Shared names and shadowing

Shared names and shadowing#

Things can get much more tricky when we start naming our parameters and arguments the same names. Let’s modify our earlier example, making it slightly more confusing.

def add_numbers(num1,num2):
    return num1 + num2

num1 = 1
num2 = 100

Though it’s a lot harder to look at, this function call works exactly the same as the function call from the previous step. Only in this case, our arguments are named identically to our parameters. So, our argument num1 (which used to be named x) is passed into our parameter num1. Similarly, our argument num2 (which used to be named y) is passed into our parameter num2. Note that the argument num1 is not the same variable as the parameter num1! The following example illustrate why that is important.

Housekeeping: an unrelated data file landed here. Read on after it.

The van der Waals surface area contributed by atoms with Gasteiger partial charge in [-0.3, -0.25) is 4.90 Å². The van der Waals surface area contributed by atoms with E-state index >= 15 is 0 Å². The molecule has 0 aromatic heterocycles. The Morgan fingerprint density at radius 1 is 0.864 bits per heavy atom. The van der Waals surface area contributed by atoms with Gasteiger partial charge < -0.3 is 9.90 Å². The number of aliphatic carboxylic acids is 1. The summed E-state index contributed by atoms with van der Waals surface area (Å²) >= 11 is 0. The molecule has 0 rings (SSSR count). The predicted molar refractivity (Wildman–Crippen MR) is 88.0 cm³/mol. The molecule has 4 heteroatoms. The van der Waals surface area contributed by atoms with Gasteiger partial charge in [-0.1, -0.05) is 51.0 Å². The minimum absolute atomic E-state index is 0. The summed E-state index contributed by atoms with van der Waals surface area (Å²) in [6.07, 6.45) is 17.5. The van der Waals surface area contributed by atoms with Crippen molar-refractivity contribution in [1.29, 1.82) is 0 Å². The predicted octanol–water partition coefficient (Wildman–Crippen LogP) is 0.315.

num1 = 5
num2 = 50

In this case, which is even harder to look at, the function call still works exactly the same as above and in the previous step. It is more important than ever to keep arguments and parameters separate, however. This time, our argument num2 is passed into our parameter num1, and our argument num1 is passed into our parameter num2.

This is intentionally confusing to highlight the difference between the variables outside of a function call and inside of a function call. In practical coding, you should avoid using the same parameter and argument names to prevent confusion.